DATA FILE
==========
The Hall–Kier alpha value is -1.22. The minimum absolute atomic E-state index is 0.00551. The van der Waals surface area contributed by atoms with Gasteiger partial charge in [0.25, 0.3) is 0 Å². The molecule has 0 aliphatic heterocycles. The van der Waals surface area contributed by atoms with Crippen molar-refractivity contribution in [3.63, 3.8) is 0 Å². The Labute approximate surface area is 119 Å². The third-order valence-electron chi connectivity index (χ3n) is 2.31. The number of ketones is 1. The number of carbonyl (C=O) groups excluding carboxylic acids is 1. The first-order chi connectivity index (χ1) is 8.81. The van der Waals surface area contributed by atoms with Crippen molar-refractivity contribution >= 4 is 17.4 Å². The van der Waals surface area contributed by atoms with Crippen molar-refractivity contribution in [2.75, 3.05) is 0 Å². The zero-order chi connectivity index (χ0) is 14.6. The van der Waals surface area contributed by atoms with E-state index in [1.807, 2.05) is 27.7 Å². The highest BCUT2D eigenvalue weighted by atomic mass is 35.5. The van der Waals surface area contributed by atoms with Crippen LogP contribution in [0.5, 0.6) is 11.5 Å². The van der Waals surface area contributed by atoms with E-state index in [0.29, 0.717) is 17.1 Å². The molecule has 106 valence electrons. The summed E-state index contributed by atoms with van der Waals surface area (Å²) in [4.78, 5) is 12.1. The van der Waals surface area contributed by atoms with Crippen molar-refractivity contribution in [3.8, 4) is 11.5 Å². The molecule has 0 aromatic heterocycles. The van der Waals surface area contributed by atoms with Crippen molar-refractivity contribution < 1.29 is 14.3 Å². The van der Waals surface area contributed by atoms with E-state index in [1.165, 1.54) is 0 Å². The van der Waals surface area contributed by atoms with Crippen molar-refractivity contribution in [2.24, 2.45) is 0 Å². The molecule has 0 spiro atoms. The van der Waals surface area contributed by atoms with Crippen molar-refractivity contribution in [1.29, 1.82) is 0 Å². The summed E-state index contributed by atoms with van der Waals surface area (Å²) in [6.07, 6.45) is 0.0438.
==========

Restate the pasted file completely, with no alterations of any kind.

The Hall–Kier alpha value is -1.22. The minimum absolute atomic E-state index is 0.00551. The van der Waals surface area contributed by atoms with Gasteiger partial charge in [0.25, 0.3) is 0 Å². The molecule has 0 aliphatic heterocycles. The van der Waals surface area contributed by atoms with Crippen molar-refractivity contribution in [3.63, 3.8) is 0 Å². The Labute approximate surface area is 119 Å². The third-order valence-electron chi connectivity index (χ3n) is 2.31. The number of ketones is 1. The number of carbonyl (C=O) groups excluding carboxylic acids is 1. The first-order chi connectivity index (χ1) is 8.81. The van der Waals surface area contributed by atoms with Crippen molar-refractivity contribution >= 4 is 17.4 Å². The van der Waals surface area contributed by atoms with Crippen molar-refractivity contribution in [2.75, 3.05) is 0 Å². The zero-order chi connectivity index (χ0) is 14.6. The van der Waals surface area contributed by atoms with E-state index in [1.807, 2.05) is 27.7 Å². The highest BCUT2D eigenvalue weighted by atomic mass is 35.5. The van der Waals surface area contributed by atoms with Crippen LogP contribution in [0.5, 0.6) is 11.5 Å². The van der Waals surface area contributed by atoms with E-state index in [0.29, 0.717) is 17.1 Å². The molecule has 106 valence electrons. The summed E-state index contributed by atoms with van der Waals surface area (Å²) in [4.78, 5) is 12.1. The van der Waals surface area contributed by atoms with Crippen molar-refractivity contribution in [3.8, 4) is 11.5 Å². The molecule has 0 aromatic heterocycles. The van der Waals surface area contributed by atoms with Crippen molar-refractivity contribution < 1.29 is 14.3 Å². The van der Waals surface area contributed by atoms with E-state index in [1.165, 1.54) is 0 Å². The van der Waals surface area contributed by atoms with Crippen molar-refractivity contribution in [2.24, 2.45) is 0 Å². The molecule has 0 spiro atoms. The van der Waals surface area contributed by atoms with Crippen molar-refractivity contribution in [1.29, 1.82) is 0 Å². The summed E-state index contributed by atoms with van der Waals surface area (Å²) in [6.07, 6.45) is 0.0438.